13 May 2021
Posteado en : Entrevista
Interview with Javier Samper, head of the Support Unit with the General Directorate of International Legal Cooperation and Human Rights at the Ministry of Justice, on the international cooperation work undertaken by the Ministry of Justice with FIIAPP.
What does the Ministry of Justice do? What institutions does it cover?
The work of the Ministry of Justice, in relation to FIIAPP, is complex and has several different and distinct facets. On the one hand, logically, the Ministry of Justice is basically an actor in development cooperation. The Ministry of Justice is also entrusted with a coordinating role, that is, it works with other actors that are also essential for any development cooperation project in the field of justice, such as the General Council of the Judiciary, the State General Prosecutor’s Office, the Spanish General Bar Association, notaries and registrars.
Why is it important for the Ministry of Justice to be involved in international cooperation projects? What does it contribute?
The experts at the Ministry of Justice are important in very diverse situations. It is also one of the competences of the Ministry of Justice. In other words, it is part of the work carried out by the Ministry of Justice and it is an issue that is included in our planning, our actions and ,of course, that is included in the strategy of the Ministry of Justice abroad.
The Ministry of Justice works on projects managed by FIIAPP. How long have they worked together and how is the relationship between FIIAPP and the Ministry?
I would say that the relationship between FIIAPP and MINJUS is excellent, it is very streamlined, which is essential. We work hand in hand with the Justice and Rule of Law area and, as a public institution, I would say that the relationship began the moment FIIAPP was created. I am aware that from the moment FIIAPP became involved in the twinning programmes, which are managed by the European Commission’s NEAR DG, twinning programmes have been led by the Ministry of Justice.
One of the main projects on which FIIAPP works with the Ministry of Justice is EL PAcCTO, what does this project involve?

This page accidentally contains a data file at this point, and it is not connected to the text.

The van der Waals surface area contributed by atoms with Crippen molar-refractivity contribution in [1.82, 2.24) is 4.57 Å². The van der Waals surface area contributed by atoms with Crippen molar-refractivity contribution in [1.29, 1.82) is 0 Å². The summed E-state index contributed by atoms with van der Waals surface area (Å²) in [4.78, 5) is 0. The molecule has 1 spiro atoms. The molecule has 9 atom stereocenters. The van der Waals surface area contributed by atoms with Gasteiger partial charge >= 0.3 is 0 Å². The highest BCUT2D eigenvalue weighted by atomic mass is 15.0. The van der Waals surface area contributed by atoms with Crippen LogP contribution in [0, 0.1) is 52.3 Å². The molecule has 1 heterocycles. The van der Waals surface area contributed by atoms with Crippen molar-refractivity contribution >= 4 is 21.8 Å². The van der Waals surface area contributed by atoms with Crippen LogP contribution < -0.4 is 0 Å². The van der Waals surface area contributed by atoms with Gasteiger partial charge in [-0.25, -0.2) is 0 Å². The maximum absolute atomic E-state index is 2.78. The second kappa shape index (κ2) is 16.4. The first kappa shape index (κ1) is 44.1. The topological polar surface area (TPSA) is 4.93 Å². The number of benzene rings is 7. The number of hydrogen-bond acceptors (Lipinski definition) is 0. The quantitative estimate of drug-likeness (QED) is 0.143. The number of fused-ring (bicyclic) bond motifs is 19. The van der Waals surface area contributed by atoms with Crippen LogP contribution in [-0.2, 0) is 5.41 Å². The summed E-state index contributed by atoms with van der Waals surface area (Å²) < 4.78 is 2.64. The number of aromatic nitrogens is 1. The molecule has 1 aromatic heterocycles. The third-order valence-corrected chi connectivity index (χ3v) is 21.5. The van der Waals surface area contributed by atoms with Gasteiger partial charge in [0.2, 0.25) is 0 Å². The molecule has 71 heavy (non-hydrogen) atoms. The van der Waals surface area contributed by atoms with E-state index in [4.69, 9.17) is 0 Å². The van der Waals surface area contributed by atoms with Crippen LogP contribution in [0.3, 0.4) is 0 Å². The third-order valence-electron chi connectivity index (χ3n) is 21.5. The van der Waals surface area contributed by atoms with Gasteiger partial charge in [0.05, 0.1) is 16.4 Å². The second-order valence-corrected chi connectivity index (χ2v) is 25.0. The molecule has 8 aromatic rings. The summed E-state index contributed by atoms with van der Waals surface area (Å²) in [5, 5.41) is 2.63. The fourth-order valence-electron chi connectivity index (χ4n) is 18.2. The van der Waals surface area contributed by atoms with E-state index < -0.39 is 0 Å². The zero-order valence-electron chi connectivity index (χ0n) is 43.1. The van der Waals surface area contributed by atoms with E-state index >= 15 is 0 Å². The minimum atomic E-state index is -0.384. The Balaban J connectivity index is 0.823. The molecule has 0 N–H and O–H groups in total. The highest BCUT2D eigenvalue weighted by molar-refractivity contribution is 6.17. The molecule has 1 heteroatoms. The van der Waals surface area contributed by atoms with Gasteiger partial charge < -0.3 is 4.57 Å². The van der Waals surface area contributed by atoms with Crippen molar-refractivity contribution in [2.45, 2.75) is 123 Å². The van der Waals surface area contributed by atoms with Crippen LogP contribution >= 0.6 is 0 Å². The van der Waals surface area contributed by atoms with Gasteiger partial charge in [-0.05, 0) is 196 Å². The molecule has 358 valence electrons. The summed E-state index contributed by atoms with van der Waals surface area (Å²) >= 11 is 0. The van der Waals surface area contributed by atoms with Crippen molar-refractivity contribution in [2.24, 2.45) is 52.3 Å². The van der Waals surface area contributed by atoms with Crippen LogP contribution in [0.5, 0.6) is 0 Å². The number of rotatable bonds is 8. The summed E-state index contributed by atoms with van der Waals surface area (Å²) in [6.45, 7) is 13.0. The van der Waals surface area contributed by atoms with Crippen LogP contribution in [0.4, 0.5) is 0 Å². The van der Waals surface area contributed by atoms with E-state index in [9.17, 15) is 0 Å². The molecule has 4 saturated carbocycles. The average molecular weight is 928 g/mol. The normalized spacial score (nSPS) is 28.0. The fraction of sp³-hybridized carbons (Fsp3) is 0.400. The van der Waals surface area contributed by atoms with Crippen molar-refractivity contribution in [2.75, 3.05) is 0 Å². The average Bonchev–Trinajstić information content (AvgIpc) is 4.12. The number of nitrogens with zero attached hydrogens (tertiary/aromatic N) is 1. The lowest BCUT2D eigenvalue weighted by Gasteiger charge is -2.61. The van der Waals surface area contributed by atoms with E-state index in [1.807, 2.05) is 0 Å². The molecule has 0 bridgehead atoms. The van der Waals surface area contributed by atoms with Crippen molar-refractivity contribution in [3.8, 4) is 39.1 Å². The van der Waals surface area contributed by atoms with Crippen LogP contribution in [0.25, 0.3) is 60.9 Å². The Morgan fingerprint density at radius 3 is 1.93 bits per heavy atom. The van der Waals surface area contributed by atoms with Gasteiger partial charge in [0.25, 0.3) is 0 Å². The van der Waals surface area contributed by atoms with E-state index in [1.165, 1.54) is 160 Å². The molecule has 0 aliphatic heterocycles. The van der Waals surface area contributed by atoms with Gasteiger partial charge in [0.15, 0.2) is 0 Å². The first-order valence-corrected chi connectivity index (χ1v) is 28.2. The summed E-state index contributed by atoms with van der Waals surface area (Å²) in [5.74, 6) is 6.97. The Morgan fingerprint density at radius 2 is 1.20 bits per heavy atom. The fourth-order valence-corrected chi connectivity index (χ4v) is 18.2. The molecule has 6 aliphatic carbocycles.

El PAcCTO is a programme with an innovative approach to international legal cooperation or international cooperation in the fight against organised crime in Latin America, but also with a Euro-Latin American perspective. It is not only about improving the approach taken by public administrations and public powers in Latin America. In fact, it is also about building the working relationship, the cooperative relationship that exists between Latin American and European institutions.
As well as El PAcCTO, the Ministry of Justice works with FIIAPP on other projects. Could you tell us about some of its achievements?
At the moment we have a great relationship with Turkey, where we are currently working on three training projects for judges and prosecutors, civil enforcement offices and also, on advanced forensic analytical methods involving the Institute of Toxicology and Forensic Sciences attached to the Ministry of Justice. In addition, there are, of course, several projects that are particularly significant to us because of the strategic importance of the subject at hand, and because it also has a novel approach. For example, the I-CRIME project, which mainly deals with the fight against organised crime in Central American countries.
By participating in cooperation projects, the Ministry of Justice shares its knowledge with its counterpart institutions, but are there also lessons to be learned?
Basically, the work is done by specific experts who travel to the beneficiary countries with the idea of transferring the knowledge and experiences that the Spanish administration has been accumulating over an extensive period, which, I believe, is highly valued abroad. The specialist comes back, not only with a large number of personal contacts in foreign administrations, which are then always enormously beneficial because they sometimes allow us to streamline procedures or use ideas, make consultations, etc. In addition, their work has forced them to analyse their situation, the situation in other states, a comparative analysis by gathering opinions from all kinds of specialists, from a multidisciplinary perspective. All this, logically, has a very beneficial impact when the official returns to the home administration.
What are the main challenges for justice in a globalised world?
The fight against terrorism, the financial freezing of organised crime, the fight against corruption, etc. However, I would say that all these issues have some common roots, not in terms of what happens at the beginning of the problem, but in the way of tackling them: good governance. Training in and the application of transparency measures in the adoption of public policies, this type of knowledge transfer, is what encourages and facilitates the international cooperation necessary to face all these challenges tomorrow. Which is why I believe that democratic governance is possibly our main challenge.
19 September 2019
These projects, financed by the European Union and in whose management the FIIAPP participates, hold a high-level bi-regional conference today in Montevideo on alternative measures to the deprivation of liberty